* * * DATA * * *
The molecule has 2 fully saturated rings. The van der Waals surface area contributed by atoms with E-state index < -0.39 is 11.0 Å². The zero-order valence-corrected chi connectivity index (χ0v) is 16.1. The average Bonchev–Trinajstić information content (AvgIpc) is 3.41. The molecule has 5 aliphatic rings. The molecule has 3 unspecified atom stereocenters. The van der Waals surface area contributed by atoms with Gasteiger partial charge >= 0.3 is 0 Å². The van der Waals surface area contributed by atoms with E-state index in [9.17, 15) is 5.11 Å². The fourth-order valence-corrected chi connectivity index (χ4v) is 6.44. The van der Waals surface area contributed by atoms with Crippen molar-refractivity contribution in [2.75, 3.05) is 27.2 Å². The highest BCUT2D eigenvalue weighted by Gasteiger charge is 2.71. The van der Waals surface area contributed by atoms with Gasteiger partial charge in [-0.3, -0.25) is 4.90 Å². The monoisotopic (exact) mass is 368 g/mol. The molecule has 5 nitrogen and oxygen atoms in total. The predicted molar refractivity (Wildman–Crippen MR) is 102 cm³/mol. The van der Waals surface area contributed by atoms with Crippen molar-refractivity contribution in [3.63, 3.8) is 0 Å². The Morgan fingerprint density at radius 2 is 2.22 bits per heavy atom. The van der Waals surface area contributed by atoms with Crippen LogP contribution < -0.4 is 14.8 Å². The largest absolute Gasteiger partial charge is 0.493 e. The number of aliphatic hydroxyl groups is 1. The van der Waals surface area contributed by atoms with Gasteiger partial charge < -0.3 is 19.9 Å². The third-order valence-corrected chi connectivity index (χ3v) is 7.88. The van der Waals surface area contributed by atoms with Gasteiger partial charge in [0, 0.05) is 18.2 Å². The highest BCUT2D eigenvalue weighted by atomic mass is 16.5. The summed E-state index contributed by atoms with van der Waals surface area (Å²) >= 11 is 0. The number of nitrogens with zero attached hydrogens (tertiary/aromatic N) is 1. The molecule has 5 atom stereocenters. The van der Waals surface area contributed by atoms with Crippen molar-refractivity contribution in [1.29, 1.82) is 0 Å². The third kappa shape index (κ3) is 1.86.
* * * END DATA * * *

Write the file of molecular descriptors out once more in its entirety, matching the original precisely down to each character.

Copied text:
The molecule has 2 fully saturated rings. The van der Waals surface area contributed by atoms with E-state index < -0.39 is 11.0 Å². The zero-order valence-corrected chi connectivity index (χ0v) is 16.1. The average Bonchev–Trinajstić information content (AvgIpc) is 3.41. The molecule has 5 aliphatic rings. The molecule has 3 unspecified atom stereocenters. The van der Waals surface area contributed by atoms with Gasteiger partial charge >= 0.3 is 0 Å². The van der Waals surface area contributed by atoms with E-state index in [9.17, 15) is 5.11 Å². The fourth-order valence-corrected chi connectivity index (χ4v) is 6.44. The van der Waals surface area contributed by atoms with Crippen molar-refractivity contribution in [2.75, 3.05) is 27.2 Å². The highest BCUT2D eigenvalue weighted by Gasteiger charge is 2.71. The van der Waals surface area contributed by atoms with Gasteiger partial charge in [-0.3, -0.25) is 4.90 Å². The monoisotopic (exact) mass is 368 g/mol. The molecule has 5 nitrogen and oxygen atoms in total. The predicted molar refractivity (Wildman–Crippen MR) is 102 cm³/mol. The van der Waals surface area contributed by atoms with Crippen molar-refractivity contribution in [3.63, 3.8) is 0 Å². The Morgan fingerprint density at radius 2 is 2.22 bits per heavy atom. The van der Waals surface area contributed by atoms with Crippen LogP contribution < -0.4 is 14.8 Å². The largest absolute Gasteiger partial charge is 0.493 e. The number of aliphatic hydroxyl groups is 1. The van der Waals surface area contributed by atoms with Gasteiger partial charge < -0.3 is 19.9 Å². The third-order valence-corrected chi connectivity index (χ3v) is 7.88. The van der Waals surface area contributed by atoms with Gasteiger partial charge in [0, 0.05) is 18.2 Å². The highest BCUT2D eigenvalue weighted by atomic mass is 16.5. The summed E-state index contributed by atoms with van der Waals surface area (Å²) >= 11 is 0. The number of nitrogens with zero attached hydrogens (tertiary/aromatic N) is 1. The molecule has 5 atom stereocenters. The van der Waals surface area contributed by atoms with Crippen molar-refractivity contribution in [1.29, 1.82) is 0 Å². The third kappa shape index (κ3) is 1.86.